Nosy Be seascape is part of the northern Mozambique Channel home to the second most diverse coral populations on the planet, with the highest species richness yet reported for the Western Indian Ocean in Northwest Madagascar in the Mitsio island group. WCS research has highlighted that efforts aimed at maintaining Nosy Be seascape reefs high diversity and intact ecosystems are least likely to be undermined by climate disturbances in the near term. For this reason, these reefs are considered a high priority for increased management efforts that will reduce additional human disturbances, such as fishing and pollution, in order to improve the chances for their persistence. Also, as the upstream end of the core high bio- diversity region for the WIO, this seascape is critically important for larval supply to downstream reefs, and thus for recovery following disturbances. This seascape is a mosaic of rich ecosystems: coral reefs and coral banks, mangroves - the region contains some of the most important mangroves in Madagascar, seagrasses, volcanic, karst or coral islands and islets, and bays.
The seascape of Nosy Be is one of the few areas within Madagascar and the Western Indian Ocean to accommodate even small populations of critically endangered sawfish. Whale sharks are also present throughout the year, especially around Sahamalaza, Iranja, and Nosy Be, along with a high diversity of sharks with 23 species identified. Further, WCS’s research has showed the presence of healthy and abundant populations of small coastal cetaceans and documented the northwest as one of the last refuges for Madagascar dugongs and a critical migratory corridor for humpback whales. Nosy Be is also an important site for the feeding and breeding of marine turtles, especially green and hawksbill turtles. Hawksbill turtles, which rarely nest in this part of the Indian Ocean, do nest in some locations in Nosy Iranja, which is also the most important nesting site for green turtles in Madagascar.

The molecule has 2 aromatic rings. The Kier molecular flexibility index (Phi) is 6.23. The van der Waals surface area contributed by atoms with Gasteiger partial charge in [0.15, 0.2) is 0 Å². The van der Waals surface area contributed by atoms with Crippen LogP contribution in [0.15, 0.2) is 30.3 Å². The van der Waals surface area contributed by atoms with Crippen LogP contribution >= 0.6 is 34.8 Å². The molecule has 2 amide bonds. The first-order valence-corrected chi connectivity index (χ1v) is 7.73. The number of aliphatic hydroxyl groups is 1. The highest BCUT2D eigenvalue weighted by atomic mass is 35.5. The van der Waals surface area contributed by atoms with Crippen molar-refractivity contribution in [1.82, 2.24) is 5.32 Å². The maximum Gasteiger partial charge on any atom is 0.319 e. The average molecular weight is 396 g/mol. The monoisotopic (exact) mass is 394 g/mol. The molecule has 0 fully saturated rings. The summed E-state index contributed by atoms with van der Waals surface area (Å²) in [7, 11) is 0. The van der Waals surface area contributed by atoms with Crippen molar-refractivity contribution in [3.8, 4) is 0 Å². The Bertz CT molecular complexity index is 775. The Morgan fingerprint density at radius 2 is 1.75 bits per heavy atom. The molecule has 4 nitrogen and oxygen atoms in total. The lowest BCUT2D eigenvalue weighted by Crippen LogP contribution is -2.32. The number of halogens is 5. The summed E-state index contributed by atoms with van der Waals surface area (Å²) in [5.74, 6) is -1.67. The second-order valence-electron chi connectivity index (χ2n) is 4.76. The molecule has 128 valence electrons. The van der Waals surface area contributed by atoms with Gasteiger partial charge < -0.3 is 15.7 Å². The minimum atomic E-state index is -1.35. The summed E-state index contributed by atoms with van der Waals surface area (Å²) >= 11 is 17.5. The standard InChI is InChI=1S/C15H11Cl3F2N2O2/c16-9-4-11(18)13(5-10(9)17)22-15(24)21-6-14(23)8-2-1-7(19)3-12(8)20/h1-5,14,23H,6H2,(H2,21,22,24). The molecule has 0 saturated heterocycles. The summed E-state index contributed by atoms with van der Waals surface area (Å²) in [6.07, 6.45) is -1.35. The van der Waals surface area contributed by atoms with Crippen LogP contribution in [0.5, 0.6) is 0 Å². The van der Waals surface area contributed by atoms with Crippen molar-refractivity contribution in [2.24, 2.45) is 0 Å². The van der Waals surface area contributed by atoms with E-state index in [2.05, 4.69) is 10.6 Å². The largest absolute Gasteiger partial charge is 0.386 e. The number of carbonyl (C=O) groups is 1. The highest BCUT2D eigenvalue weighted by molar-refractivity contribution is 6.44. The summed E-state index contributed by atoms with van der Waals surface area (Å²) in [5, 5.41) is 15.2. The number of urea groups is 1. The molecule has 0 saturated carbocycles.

Nosy Be seascape is also a major seabird area for the western Indian Ocean with important sites for several species of seagulls and priority importance of last habitat islands for Madagascar fish eagle, endemic to Madagascar and listed in critical condition.
The exceptional marine biodiversity of Nosy Be seascape is facing a number of imminent threats including: unsustainable fishing practices; incidental by-catch of coastal dolphins in artisanal fisheries; poaching of marine turtles; oil exploration and planned drilling; a growing tourism industry; mangrove destruction for charcoal-making; and climate change impacts. The degradation of marine and coastal environments, lack of sustainable livelihood alternatives, and limited ability of local people to cope with these changes are thus increasing their vulnerability.
In order to reverse these trends and secure healthy marine ecosystems that support the local communities who depend on them, WCS has been involved in the establishment of marine protected areas in Nosy Be seascape for over a decade and lead the process of the creation of the Sahamalaza-Radama islands National Park, and two large co-managed Marine Protected Areas protecting over 700 square kilometers of critical marine habitats around Nosy Iranja and Mitsio islands groups.
WCS is also assessing cetacean diversity, distribution, abundance and threats in the seascape since 2008. WCS coastal cetaceans work in Northwest Madagascar has focused on two dolphin species, the Indo-Pacific humpback dolphin and the Indo-Pacific bottlenose dolphin, that appear to have abundant populations relative to other studied regions, as well as on the assessment of cetacean species diversity and distribution.